In a abstract just submitted to Digital Humanities 2011, I labeled Pleiades an "Un-GIS". I feel it's important for users and watchers in the humanities, which is going gang-busters for GIS technology, to understand the differences between Pleiades and a ESRI geodatabase, an OGC-style feature/map service, or a conventional digital gazetteer. I don't think it's useful to try to precisely define "Un-GIS", but here are a few qualities that I think distinguish Pleiades from a typical geographic information system or spatial data infrastructure:
Aggregation of temporally varying features into conceptual places or spaces that reflect ancient practice or modern scholarly method.
Rich toponyms with ancient spellings, transcription details, temporal scope, and links to primary sources and scholarly literature.
Identification and representation of geographic features that have no known locations, or that can be located only vaguely, roughly, or in relationship to each other.
Embrace of the uneven distribution in quality and density of data that is inherent in ancient world studies.
Embrace of web architecture.
Pleiades distinguishes between place and space 1. In writing "Ephesus demonstrates the potential complexity of ancient Mediterranean urban centers" (an example from the DigitalClassicist wiki), a scholar would not be referring to the coordinates of the footprint of Ephesus, but to a historical entity and also the body of work of which it is the subject.
Primacy of space might be the defining characteristic of GIS, but it's the names of places, not their coordinates, that occur in ancient texts and inscriptions. We model toponyms carefully so that we'll be able to serve researchers mining ancient texts for new insights into ancient geography. We're even going to keep track of what the Barrington Atlas calls "false toponyms": place names attested to in ancient or modern works that are now considered to be erroneous. These include names from Avienus' "Ora Maritima" that are regarded to be not just wrong, but fictitious 2.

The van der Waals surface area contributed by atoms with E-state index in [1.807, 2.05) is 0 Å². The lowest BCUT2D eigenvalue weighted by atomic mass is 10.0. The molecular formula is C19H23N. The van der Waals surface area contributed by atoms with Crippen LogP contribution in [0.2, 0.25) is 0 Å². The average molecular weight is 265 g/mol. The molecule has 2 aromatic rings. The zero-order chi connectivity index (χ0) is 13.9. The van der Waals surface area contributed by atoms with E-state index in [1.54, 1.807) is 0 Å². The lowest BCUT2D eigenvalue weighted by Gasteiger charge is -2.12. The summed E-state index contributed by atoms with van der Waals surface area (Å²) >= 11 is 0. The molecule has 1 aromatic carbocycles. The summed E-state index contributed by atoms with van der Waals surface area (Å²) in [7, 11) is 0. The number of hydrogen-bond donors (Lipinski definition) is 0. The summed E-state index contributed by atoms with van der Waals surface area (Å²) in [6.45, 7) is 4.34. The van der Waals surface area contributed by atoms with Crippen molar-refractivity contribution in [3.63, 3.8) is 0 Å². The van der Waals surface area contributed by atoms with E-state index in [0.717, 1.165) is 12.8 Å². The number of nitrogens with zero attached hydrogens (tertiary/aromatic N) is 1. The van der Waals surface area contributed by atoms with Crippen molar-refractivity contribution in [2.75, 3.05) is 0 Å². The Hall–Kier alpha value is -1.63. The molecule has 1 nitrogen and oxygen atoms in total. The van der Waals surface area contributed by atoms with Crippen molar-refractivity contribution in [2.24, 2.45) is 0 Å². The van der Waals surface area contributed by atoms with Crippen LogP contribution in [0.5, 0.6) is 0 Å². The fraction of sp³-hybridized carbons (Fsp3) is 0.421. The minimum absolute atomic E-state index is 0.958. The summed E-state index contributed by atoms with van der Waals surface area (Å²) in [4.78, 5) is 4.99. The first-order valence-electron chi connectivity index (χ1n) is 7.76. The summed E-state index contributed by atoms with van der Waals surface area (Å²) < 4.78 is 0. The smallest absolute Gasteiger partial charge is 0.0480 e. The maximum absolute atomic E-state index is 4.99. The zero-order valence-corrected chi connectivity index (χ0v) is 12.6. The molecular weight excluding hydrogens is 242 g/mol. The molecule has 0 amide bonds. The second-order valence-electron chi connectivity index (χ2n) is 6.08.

More common than these false toponyms are names for unlocated places such as Kritalla, the marshalling point of Xerxes' army 3. More common yet are places with fuzzy or non-determinable boundaries like the territory of the Salluvii or the Aegean Sea. Pleiades can identify and represent places for which boundary lines would be misleading. The boundaries of the Roman province of Aegyptus shown on map sheet 100 of the Barrington Atlas, for example, are clearly noted by the editors as rough and approximate 4.
The compilers of GIS datasets (a population that once included me) usually aspire to uniform density and quality of data, and for good reason. The ancient world, however, doesn't give up its secrets like that. Data about it is spotty. Some places are truly lost, some are less accessible. Scholars, too, choose the places that interest them whether they fill in the gaps or not. Pleiades embraces the inherently unfinished nature of ancient studies; instead of waiting on precise coordinates from partners, we're rolling out places with approximate locations that will be refined, live, as we get better locations. I think we're lucky to be doing this now after Wikipedia and OpenStreetMap have completely changed the nature of content and geodata creation – not just in opening it up to non-experts, but in freeing data to be improved incrementally.
Throughout this post, I've provided links to Pleiades using the URIs of places. The representations at the other end themselves carry links to names and locations and neighboring places, and soon (we hope) to digital editions of ancient and modern works served from other domains. We take GIS seriously in Pleiades, but whenever there is a question of "what is the GIS approach" vs "what is the web approach" to a problem, we go with the latter.
Most of all, I offer "Un-GIS" as a starting point for interesting discussions at the conference about how GIS technology and methods do and don't directly apply to historical geography.
Barrington Atlas, Map 15 Arelate-Massalia, compiled by S. Loseby, 1995.
Barrington Atlas, Map 64 Caesarea-Melitene, compiled by T. B. Mitford, 1996.
Barrington Atlas, xxv.